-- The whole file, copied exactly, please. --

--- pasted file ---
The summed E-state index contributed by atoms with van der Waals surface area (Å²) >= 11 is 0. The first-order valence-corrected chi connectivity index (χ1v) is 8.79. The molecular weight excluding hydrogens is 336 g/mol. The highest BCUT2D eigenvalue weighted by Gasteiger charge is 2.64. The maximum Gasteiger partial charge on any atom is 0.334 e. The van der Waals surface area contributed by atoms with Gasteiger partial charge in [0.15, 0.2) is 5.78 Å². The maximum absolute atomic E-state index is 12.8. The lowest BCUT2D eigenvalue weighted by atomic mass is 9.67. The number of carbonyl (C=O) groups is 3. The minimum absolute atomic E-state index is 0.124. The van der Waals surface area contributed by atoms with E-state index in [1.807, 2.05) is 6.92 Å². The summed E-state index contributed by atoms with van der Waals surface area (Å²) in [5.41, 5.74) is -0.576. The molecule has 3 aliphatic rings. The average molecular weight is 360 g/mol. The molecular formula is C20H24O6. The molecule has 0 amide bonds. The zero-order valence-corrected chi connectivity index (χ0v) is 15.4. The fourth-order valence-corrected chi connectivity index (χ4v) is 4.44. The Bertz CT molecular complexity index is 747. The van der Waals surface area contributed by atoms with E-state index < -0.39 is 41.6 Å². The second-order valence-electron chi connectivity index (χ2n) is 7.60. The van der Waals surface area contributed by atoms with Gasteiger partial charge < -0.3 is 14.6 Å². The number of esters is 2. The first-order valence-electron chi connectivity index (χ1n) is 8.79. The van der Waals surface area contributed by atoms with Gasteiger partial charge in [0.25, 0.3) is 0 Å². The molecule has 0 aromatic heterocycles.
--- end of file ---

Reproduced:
The summed E-state index contributed by atoms with van der Waals surface area (Å²) >= 11 is 0. The first-order valence-corrected chi connectivity index (χ1v) is 8.79. The molecular weight excluding hydrogens is 336 g/mol. The highest BCUT2D eigenvalue weighted by Gasteiger charge is 2.64. The maximum Gasteiger partial charge on any atom is 0.334 e. The van der Waals surface area contributed by atoms with Gasteiger partial charge in [0.15, 0.2) is 5.78 Å². The maximum absolute atomic E-state index is 12.8. The lowest BCUT2D eigenvalue weighted by atomic mass is 9.67. The number of carbonyl (C=O) groups is 3. The minimum absolute atomic E-state index is 0.124. The van der Waals surface area contributed by atoms with E-state index in [1.807, 2.05) is 6.92 Å². The summed E-state index contributed by atoms with van der Waals surface area (Å²) in [5.41, 5.74) is -0.576. The molecule has 3 aliphatic rings. The average molecular weight is 360 g/mol. The molecular formula is C20H24O6. The molecule has 0 amide bonds. The zero-order valence-corrected chi connectivity index (χ0v) is 15.4. The fourth-order valence-corrected chi connectivity index (χ4v) is 4.44. The Bertz CT molecular complexity index is 747. The van der Waals surface area contributed by atoms with E-state index < -0.39 is 41.6 Å². The second-order valence-electron chi connectivity index (χ2n) is 7.60. The van der Waals surface area contributed by atoms with Gasteiger partial charge < -0.3 is 14.6 Å². The number of esters is 2. The first-order valence-electron chi connectivity index (χ1n) is 8.79. The van der Waals surface area contributed by atoms with Gasteiger partial charge in [0.25, 0.3) is 0 Å². The molecule has 0 aromatic heterocycles.